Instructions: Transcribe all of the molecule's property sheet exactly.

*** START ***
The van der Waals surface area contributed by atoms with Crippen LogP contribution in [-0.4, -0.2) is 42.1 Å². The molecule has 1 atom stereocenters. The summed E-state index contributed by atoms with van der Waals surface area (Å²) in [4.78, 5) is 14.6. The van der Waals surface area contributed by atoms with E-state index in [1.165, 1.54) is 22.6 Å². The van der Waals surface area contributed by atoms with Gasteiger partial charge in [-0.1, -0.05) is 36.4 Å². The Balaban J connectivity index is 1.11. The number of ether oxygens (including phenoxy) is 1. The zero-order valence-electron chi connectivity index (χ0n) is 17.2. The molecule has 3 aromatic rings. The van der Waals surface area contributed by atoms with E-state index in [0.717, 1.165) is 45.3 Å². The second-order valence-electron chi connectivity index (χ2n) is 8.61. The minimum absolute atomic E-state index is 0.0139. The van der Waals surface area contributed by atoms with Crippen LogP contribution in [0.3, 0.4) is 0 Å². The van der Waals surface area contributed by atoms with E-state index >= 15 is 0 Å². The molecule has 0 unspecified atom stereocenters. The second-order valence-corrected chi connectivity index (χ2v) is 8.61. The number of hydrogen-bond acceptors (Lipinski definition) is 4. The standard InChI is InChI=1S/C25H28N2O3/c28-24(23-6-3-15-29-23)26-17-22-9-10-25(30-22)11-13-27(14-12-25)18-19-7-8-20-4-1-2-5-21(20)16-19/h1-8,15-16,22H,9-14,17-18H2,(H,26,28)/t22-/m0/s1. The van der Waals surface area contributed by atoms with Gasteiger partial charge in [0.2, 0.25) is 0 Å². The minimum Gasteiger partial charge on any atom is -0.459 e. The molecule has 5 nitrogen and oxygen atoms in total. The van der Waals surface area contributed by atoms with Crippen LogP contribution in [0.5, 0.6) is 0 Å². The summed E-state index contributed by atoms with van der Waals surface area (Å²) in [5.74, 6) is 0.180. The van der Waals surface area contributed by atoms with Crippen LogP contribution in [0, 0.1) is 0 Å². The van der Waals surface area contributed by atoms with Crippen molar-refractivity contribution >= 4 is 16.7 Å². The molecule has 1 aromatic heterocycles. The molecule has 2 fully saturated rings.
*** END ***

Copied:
The van der Waals surface area contributed by atoms with Crippen LogP contribution in [-0.4, -0.2) is 42.1 Å². The molecule has 1 atom stereocenters. The summed E-state index contributed by atoms with van der Waals surface area (Å²) in [4.78, 5) is 14.6. The van der Waals surface area contributed by atoms with E-state index in [1.165, 1.54) is 22.6 Å². The van der Waals surface area contributed by atoms with Gasteiger partial charge in [-0.1, -0.05) is 36.4 Å². The Balaban J connectivity index is 1.11. The number of ether oxygens (including phenoxy) is 1. The zero-order valence-electron chi connectivity index (χ0n) is 17.2. The molecule has 3 aromatic rings. The van der Waals surface area contributed by atoms with E-state index in [0.717, 1.165) is 45.3 Å². The second-order valence-electron chi connectivity index (χ2n) is 8.61. The minimum absolute atomic E-state index is 0.0139. The van der Waals surface area contributed by atoms with Crippen LogP contribution in [0.3, 0.4) is 0 Å². The van der Waals surface area contributed by atoms with E-state index >= 15 is 0 Å². The molecule has 0 unspecified atom stereocenters. The second-order valence-corrected chi connectivity index (χ2v) is 8.61. The number of hydrogen-bond acceptors (Lipinski definition) is 4. The standard InChI is InChI=1S/C25H28N2O3/c28-24(23-6-3-15-29-23)26-17-22-9-10-25(30-22)11-13-27(14-12-25)18-19-7-8-20-4-1-2-5-21(20)16-19/h1-8,15-16,22H,9-14,17-18H2,(H,26,28)/t22-/m0/s1. The van der Waals surface area contributed by atoms with Gasteiger partial charge in [0.2, 0.25) is 0 Å². The minimum Gasteiger partial charge on any atom is -0.459 e. The molecule has 5 nitrogen and oxygen atoms in total. The van der Waals surface area contributed by atoms with Crippen LogP contribution in [0.5, 0.6) is 0 Å². The summed E-state index contributed by atoms with van der Waals surface area (Å²) in [5.74, 6) is 0.180. The van der Waals surface area contributed by atoms with Crippen LogP contribution in [0, 0.1) is 0 Å². The van der Waals surface area contributed by atoms with Crippen molar-refractivity contribution >= 4 is 16.7 Å². The molecule has 1 aromatic heterocycles. The molecule has 2 fully saturated rings.